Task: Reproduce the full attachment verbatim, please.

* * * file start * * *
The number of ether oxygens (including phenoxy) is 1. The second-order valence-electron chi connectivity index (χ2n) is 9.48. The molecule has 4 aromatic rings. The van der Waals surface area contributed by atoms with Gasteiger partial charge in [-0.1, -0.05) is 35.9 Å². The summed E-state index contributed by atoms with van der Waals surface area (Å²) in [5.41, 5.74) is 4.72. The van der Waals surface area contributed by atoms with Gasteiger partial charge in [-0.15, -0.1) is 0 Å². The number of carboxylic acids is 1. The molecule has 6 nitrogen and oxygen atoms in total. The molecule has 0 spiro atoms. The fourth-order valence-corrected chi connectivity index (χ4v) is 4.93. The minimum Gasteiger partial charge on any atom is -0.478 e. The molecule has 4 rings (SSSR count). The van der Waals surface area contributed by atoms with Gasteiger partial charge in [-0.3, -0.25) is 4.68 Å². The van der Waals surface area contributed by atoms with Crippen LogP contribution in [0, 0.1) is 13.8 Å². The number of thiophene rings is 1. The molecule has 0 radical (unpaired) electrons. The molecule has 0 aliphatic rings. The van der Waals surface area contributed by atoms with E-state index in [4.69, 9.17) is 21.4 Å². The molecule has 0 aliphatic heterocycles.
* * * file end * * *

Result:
The number of ether oxygens (including phenoxy) is 1. The second-order valence-electron chi connectivity index (χ2n) is 9.48. The molecule has 4 aromatic rings. The van der Waals surface area contributed by atoms with Gasteiger partial charge in [-0.1, -0.05) is 35.9 Å². The summed E-state index contributed by atoms with van der Waals surface area (Å²) in [5.41, 5.74) is 4.72. The van der Waals surface area contributed by atoms with Gasteiger partial charge in [-0.15, -0.1) is 0 Å². The number of carboxylic acids is 1. The molecule has 6 nitrogen and oxygen atoms in total. The molecule has 0 spiro atoms. The fourth-order valence-corrected chi connectivity index (χ4v) is 4.93. The minimum Gasteiger partial charge on any atom is -0.478 e. The molecule has 4 rings (SSSR count). The van der Waals surface area contributed by atoms with Gasteiger partial charge in [-0.3, -0.25) is 4.68 Å². The van der Waals surface area contributed by atoms with Crippen LogP contribution in [0, 0.1) is 13.8 Å². The number of thiophene rings is 1. The molecule has 0 radical (unpaired) electrons. The molecule has 0 aliphatic rings. The van der Waals surface area contributed by atoms with E-state index in [4.69, 9.17) is 21.4 Å². The molecule has 0 aliphatic heterocycles.